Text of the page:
Early on in the pandemic, I asked a friend what she was hearing from parents, guardians, and caretakers at her school. She answered, “They’re all worried their kids are going to be behind.” Even after that night, I kept thinking about the word behind, and all the parental anxieties and preoccupations it revealed: that growth should be linear, that students are being measured against each other, that “success” as they define it is a scarce good, with limited access.
Months later, I was reminded of that conversation as I read articles describing recovery from the global and domestic recession as K-shaped. Most economic downturns, when plotted on a matrix, are V-shaped or U-shaped: they drop sharply, then turn back upwards, for all sectors. A K-shape reveals that the recession has widened income inequality. After a short universal upturn, the wealthy continue on the path to economic recovery, but poor and working-class families’ growth reverses—they revert to a downturn.
Parents and guardians are managing two acute sets of anxieties. The first revolves around their child’s emergence from the social and emotional impacts of the past eighteen months—how they are now as life returns to its usual trappings. The second set of anxieties concerns what comes next. With all indicators pointing to expanding inequality, parents and guardians feel urgency to ensure that their children will have access to opportunity as they launch into adulthood. In essence, they are searching for certainty in an increasingly uncertain world. The truth is that the phrase “kids are resilient, they’ll be fine” that parents have been hearing over and over doesn’t align with their plans; “just fine” isn’t what they aspire to for their child.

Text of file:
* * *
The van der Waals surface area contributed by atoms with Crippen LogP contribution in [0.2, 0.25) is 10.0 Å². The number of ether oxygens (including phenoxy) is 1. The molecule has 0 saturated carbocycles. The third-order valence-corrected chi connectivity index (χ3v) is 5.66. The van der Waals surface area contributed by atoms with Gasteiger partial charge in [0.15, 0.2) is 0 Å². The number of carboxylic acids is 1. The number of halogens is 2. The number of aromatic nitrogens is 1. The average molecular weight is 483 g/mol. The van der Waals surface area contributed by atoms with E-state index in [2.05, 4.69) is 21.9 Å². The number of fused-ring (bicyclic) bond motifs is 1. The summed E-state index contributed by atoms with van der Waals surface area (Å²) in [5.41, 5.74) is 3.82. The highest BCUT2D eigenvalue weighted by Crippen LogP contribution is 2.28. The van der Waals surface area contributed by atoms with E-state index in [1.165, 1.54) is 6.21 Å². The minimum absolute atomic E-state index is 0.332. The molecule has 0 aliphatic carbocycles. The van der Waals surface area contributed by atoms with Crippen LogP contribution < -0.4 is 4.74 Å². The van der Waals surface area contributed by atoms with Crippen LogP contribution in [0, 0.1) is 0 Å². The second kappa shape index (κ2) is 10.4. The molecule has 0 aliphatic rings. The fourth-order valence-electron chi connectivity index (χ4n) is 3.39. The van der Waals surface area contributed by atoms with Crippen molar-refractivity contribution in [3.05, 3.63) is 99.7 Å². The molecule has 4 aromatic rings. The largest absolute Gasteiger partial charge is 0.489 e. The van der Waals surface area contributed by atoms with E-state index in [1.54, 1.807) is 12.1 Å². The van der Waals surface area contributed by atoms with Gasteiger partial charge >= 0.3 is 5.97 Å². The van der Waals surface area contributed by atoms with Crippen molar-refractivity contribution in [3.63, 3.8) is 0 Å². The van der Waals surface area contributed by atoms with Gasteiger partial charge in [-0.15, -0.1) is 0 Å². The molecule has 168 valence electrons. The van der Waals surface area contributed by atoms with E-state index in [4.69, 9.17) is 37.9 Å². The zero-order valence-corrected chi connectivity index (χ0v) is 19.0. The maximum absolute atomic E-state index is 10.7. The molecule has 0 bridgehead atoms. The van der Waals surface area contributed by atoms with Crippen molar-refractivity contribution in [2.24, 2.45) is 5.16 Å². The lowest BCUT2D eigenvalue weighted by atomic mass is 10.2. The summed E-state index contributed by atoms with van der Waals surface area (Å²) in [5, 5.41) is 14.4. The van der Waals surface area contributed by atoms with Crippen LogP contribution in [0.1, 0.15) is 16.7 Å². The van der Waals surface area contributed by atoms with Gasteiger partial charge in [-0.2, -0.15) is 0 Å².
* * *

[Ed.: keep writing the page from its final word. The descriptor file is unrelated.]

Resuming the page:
Within this context, parents and guardians are trying to create certainty wherever they can by making sure their child has access to every possible opportunity. This may include anything from an opportunity to perform on stage, compete in an academic competition, or play on a sports team. Then there are those who are anxious about a transition to the next educational institution, and that admission is a limited resource with a zero-sum outcome; and parents didn’t know how to prep their kids to excel in pandemic learning. If parents and guardians perceive that an academic leader or an institution is putting up a barrier to an opportunity, they will react from a place of fear or anger—emotions that make it difficult to maintain a sense of perspective and proportion.
As academic leaders, when managing family anxieties, one of the most important things to do is reject the intimidating influence of generalization. In order to work well with these parents and guardians, really listen to and acknowledge their concerns. Don’t serve up platitudes. Instead, put their concerns in context. Address the relevant social factors, but also reassure them by demonstrating how well you know their specific child—their strengths, their interests, their particular struggles. Make sure they know that you know that their child is not just a statistic or a trend.
Educators are not going to get rid of parent and guardian anxiety, because anxiety is a natural cognitive process, even at the best of times. (These are not the best of times.) Minimizing or ignoring those anxieties doesn’t resolve the issue; instead, it alienates parents from the educators who have the power to diffuse their fears. By addressing parents’ and guardians’ worries with empathy, perspective, and clarity, we can help them move through their fears and support their children.
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Brad Rathgeber (he/him/his)